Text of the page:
The last time the State Board of Education approved the education plan for a batch of charter schools vying to open in Connecticut, the schools quickly started enrolling students.
“Enroll now! Accepting applications for grades 6-12,” a billboard facing the highway in Bridgeport read during Spring 2015.
But there was a problem: the state had not committed to spending the $4.6 million needed to open the new schools in the upcoming year.
Lawmakers eventually caved and provided the funding amid pressure from the families who had already won a coveted seat in one of the new charter schools – but only after updating state law to clarify that the state education board’s approval of an educational plan does not automatically mean the school will open.
That decision rests with the governor and the legislature providing the funding.
On Wednesday, the state board will consider approving two more charter school plans – including one from the same operator who backed the state into a corner to fund Stamford Charter School for Excellence in 2015.
This time, Northeast Charter Schools Network says the two new charters, if approved by the state education board, will not conduct a lottery or offer enrollment to any children before state funding is approved.
“The applicants are committed to following the approval process step-by-step. If they are approved by the board, they will move on to the next phase in the process,” said Yam Menon, Connecticut State Director of the Northeast Charter Schools Network. “These two new schools would be wonderful additions to the communities of Danbury and Norwalk.”
Their plans propose opening and enrolling 110 children at the Danbury Prospect Charter School and 168 children at Norwalk Charter School for Excellence next school year, which would cost the state $3.1 million. When the schools reach full capacity in five years, 942 additional students would be attending charters, which will cost an additional $10.6 million in state funding.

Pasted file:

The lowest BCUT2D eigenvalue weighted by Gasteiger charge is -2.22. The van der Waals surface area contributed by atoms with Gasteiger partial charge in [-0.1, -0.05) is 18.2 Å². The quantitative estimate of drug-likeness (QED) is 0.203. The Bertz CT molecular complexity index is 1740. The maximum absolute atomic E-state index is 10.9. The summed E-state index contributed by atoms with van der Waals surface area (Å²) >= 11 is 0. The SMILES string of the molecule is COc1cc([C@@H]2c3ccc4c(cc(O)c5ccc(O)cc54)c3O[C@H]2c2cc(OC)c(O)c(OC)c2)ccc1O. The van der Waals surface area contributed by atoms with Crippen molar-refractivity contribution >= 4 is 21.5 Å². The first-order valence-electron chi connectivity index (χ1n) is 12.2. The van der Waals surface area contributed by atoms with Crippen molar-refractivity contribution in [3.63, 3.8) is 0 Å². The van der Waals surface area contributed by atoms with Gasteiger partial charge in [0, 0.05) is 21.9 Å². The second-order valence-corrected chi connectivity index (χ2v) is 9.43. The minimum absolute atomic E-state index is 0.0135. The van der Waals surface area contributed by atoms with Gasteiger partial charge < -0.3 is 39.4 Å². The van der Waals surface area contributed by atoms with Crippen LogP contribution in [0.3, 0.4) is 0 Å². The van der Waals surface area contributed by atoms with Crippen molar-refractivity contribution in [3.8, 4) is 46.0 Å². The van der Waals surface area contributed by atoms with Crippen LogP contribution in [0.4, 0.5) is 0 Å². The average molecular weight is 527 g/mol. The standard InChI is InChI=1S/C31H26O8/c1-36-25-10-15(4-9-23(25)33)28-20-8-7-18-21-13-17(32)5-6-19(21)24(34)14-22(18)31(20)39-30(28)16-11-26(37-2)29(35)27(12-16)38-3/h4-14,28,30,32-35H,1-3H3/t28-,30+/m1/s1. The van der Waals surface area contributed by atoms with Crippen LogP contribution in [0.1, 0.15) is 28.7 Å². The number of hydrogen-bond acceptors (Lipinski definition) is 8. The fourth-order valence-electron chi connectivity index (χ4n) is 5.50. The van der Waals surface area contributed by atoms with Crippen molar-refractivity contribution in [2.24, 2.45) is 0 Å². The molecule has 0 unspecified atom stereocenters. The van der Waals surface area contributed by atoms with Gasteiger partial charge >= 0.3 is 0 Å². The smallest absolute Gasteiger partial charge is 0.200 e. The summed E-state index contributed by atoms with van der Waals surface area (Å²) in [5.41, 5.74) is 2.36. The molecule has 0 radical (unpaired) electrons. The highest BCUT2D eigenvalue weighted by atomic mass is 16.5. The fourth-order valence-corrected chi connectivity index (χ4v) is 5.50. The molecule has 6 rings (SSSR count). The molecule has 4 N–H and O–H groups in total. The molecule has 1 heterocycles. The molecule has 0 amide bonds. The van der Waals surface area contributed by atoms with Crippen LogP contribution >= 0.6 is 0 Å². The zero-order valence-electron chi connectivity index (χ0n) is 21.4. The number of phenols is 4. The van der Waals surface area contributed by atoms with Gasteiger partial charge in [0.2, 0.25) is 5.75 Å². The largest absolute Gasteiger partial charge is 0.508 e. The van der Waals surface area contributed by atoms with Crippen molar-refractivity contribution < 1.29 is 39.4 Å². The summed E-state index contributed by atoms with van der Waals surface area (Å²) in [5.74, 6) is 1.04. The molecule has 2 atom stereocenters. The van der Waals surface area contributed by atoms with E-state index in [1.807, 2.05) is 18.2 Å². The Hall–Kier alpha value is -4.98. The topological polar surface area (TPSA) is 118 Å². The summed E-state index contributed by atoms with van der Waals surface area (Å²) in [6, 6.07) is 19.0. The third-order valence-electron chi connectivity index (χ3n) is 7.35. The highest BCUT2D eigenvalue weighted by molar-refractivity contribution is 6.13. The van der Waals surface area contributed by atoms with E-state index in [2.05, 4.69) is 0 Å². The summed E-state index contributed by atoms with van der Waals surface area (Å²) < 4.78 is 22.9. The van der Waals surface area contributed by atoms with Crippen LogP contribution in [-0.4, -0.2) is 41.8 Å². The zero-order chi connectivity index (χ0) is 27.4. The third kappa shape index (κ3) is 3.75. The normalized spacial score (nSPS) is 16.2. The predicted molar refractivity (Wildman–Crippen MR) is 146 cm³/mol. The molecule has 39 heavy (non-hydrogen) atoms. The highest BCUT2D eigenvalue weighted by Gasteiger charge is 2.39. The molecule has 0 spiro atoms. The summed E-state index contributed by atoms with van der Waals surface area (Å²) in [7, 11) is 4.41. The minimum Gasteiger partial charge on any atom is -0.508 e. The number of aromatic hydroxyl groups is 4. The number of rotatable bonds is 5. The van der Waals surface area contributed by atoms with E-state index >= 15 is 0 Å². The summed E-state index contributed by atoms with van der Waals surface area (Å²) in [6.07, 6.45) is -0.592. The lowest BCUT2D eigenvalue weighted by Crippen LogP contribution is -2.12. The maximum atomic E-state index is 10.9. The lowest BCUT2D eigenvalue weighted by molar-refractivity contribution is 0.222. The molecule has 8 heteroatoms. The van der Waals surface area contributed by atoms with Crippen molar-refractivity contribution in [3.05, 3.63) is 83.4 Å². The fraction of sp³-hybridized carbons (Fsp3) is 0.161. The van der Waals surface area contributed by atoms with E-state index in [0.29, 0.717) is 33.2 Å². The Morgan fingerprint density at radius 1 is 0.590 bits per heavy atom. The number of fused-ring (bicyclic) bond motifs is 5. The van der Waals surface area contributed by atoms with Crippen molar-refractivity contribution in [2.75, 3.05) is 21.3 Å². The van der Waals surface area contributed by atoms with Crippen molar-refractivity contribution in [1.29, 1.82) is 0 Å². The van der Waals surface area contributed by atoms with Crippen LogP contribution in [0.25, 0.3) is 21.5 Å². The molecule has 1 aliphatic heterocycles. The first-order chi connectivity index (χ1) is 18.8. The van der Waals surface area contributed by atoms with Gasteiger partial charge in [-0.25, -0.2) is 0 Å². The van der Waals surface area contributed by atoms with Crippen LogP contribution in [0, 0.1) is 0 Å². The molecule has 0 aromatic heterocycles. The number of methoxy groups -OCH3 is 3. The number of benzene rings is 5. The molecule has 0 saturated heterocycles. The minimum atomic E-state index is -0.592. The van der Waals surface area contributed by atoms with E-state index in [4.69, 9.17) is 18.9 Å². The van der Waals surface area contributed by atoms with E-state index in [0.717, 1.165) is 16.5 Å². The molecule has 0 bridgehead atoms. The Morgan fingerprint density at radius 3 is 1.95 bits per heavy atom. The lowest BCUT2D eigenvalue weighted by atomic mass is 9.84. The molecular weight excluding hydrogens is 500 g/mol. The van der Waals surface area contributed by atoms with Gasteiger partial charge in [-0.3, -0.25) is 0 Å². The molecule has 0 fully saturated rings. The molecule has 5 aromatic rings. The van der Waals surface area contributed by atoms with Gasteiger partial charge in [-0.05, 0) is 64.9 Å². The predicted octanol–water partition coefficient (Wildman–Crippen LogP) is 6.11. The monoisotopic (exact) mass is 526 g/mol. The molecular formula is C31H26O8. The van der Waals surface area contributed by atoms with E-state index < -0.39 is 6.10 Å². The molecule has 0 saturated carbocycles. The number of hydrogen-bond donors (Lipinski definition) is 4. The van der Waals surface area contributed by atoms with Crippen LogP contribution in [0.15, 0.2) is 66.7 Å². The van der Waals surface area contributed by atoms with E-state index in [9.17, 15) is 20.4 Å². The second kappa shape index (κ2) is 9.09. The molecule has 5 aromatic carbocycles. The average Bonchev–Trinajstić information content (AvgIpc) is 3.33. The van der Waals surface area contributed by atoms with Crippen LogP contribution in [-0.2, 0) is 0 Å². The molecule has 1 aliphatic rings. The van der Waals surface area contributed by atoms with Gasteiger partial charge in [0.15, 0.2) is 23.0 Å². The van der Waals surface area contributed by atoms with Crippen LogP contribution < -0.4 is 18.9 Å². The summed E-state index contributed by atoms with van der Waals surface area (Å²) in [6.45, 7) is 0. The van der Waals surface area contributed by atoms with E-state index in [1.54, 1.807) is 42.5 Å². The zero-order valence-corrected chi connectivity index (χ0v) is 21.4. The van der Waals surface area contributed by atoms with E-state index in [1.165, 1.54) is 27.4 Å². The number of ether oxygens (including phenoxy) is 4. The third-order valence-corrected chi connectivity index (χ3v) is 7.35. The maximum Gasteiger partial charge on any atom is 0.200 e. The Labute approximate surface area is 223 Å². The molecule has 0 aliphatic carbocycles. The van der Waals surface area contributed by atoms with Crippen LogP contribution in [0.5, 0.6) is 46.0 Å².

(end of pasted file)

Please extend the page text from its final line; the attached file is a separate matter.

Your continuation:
Chairman of the State Board of Education Allan Taylor said during an interview that the changes in state law clarified already existing state law.
“Seems to me it’s the same situation as it has always been,” Taylor, an attorney, said of the process for charters to open in Connecticut. “We can say pretty clearly what we are doing is an initial approval … But whether parents who want to send their kids to charter school get that message that there is another step to go, I don’t know.”
Regardless if these new schools open, enrollment in the state’s existing network of charter schools is already set to increase as they reach capacity. Charters typically open with a couple of grades at a time. This means next year, 527 additional seats will be offered if already existing schools are allowed to increase enrollment as their plans are designed – a cost of nearly $6 million to the state.
If these educational plans are approved by the education board Wednesday, the decision to move them forward will rest with the next governor.
Bob Stefanowski, the Republican nominee, is non-committal.
“If elected, Mr. Stefanowski will carefully examine that proposal and make sure it’s in the best educational interests of the state and, if so, he will approve it,” Kendall Marr, Stefanowski’s spokesman, said during an interview. “There is certainly reason to believe that charters are having positive results, but he is also a product of the public schools.”
Ned Lamont, the Democratic nominee, is not supportive of opening more charters.
“I just worry about how we get them funded. I am trying to do no harm for our existing districts, our districts most in need. So let me be very careful before I promise funding to any new alternatives,” Lamont said during an interview. “I am focused on doing everything I can to raise [neighborhood schools] up.”